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MEMOIRS OF THE GEOLOGICAL SURVEY.
ENGLAND AND WALES.
THE GEOLOGY OF
THE CARBONIFEROUS LIMESTONE, YOREDALE ROCKS,
(PARTS OF SHEETS 88 S.E., 81 N.E., 81 S.E., 72 N.E., 82 N.W.,
PROFESSOR A. H. GREEN, M.A., F.R.S.,
2ND EDITION, WITH ADDITIONS, BY
PROFESSOR A. GREEN, M.A., F.R.S.,
AND A. STRAHAN, M.A., F.G.S.
PUBLISHED BY ORDER OF THE LORDS COMMISSIONERS OF HER MAJESTY'S TREASURY.
PRINTED FOR HER MAJESTY'S STATIONERY OFFICE,
BY EYRE AND SPOTTISWOODE,
PRINTERS TO THE QUEEN'S MOST EXCELLENT MAJESTY.
And to be purchased, either directly or through any Bookseller, from
EYRE AND SPOTTISWOODE, EAST HARDING STREET, FLEET STREET, E.C.; or
ADAM AND CHARLES BLACK, 6, NORTH BRIDGE, EDINBURGH; or
Price Five Shillings and Sixpence.
THE area described in this Memoir was originally surveyed by Professor John Phillips and Sir Warington W. Smyth; some of the southern part by Sir A. C. Ramsay (then Director of the Survey), Professor Hull, and Mr. H. H. Howell; the maps being published between the years 1852 and 1856.
Some years later the sub-divisions of the Millstone Grit and Yoredale Rocks were inserted by Messrs. Hull, Green, Foster, Dakyns, and the late J. C. Ward; new editions of the maps containing the additions made by these surveyors were published during the years 1866-68.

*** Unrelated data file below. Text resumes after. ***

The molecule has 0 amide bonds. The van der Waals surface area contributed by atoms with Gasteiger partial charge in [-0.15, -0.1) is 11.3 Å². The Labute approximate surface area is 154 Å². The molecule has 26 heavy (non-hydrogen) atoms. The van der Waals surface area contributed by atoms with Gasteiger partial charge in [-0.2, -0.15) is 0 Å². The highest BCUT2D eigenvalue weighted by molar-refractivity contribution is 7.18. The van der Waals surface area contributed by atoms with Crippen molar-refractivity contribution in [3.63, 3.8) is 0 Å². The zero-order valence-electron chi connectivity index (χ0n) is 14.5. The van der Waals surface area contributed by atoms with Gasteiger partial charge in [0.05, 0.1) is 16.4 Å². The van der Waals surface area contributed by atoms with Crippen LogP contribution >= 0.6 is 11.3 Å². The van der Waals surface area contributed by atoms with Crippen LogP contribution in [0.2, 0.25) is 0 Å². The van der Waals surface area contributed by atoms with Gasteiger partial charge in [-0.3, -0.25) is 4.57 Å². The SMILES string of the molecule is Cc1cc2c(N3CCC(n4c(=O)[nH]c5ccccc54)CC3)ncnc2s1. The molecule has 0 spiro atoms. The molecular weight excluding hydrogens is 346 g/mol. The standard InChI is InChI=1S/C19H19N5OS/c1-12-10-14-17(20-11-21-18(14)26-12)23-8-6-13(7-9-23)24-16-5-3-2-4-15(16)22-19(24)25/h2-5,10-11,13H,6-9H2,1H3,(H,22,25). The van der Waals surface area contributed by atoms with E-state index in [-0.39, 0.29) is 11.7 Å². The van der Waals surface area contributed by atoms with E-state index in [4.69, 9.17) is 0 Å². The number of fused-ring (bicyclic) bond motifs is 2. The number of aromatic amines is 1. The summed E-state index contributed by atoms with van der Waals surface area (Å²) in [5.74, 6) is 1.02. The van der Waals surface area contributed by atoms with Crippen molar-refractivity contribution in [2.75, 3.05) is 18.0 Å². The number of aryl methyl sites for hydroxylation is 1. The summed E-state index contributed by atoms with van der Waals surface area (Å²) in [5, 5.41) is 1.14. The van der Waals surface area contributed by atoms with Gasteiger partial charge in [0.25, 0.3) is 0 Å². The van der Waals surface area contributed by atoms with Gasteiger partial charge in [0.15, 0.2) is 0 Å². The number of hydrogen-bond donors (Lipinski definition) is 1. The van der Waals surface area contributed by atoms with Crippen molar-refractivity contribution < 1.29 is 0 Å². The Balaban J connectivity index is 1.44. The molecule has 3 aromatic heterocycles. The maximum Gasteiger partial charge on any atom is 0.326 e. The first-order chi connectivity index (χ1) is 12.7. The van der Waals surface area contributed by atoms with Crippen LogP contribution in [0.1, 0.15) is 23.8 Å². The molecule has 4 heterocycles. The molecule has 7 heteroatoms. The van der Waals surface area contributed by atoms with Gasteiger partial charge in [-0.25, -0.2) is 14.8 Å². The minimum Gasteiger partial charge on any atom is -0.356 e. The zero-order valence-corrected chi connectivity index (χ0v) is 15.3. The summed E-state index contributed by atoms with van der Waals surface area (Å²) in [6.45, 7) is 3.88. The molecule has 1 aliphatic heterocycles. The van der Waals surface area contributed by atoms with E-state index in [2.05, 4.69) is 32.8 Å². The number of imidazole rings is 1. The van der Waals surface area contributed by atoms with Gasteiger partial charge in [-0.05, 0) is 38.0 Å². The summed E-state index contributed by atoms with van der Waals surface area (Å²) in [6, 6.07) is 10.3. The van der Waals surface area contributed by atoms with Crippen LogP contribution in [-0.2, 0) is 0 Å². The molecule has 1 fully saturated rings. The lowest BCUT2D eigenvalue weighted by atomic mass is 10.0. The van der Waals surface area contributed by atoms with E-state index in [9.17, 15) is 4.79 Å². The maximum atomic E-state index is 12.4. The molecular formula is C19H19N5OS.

The information collected during this re-survey was given in the first edition of this Memoir, which was published in 1869. It included a description of parts of the western margin of the Yorkshire Coal-field, now more appropriately placed in the Memoir on that Coal-field which was published in 1878.
The rocks lying between the supposed base of the Millstone Grit and the top of the Thick or Scar Limestone beds of the Carboniferous Limestone were described as " Yoredale Beds " by Professor John Phillips, from their supposed typical development in Yoredale (Wensleydale); and in applying this classification to Derbyshire, a thick bed of sandstone was included in the Yoredale Series, and the name "Yoredale Grit " was given to it.
During the progress of the survey over South Yorkshire and Lancashire it became impossible to separate this Yoredale Grit from the rocks hitherto looked upon as the base of the Millstone Grit, and it was found necessary to include the entire series of grits and shales down to the base of the Yoredale Grit in the Millstone Grit. The reasons for this were given in the Memoir on the Yorkshire Coal-field (p. 33), and are repeated here (p. 6). It became, therefore, necessary to discontinue the use of the term "Yoredale Grit"; Farey's original term of "Shale Grit" seemed in every way the best, and this is the name now adopted. Other and minor changes in the nomenclature and classification are described in the pages referred to.
U 18863. Wt. 10025.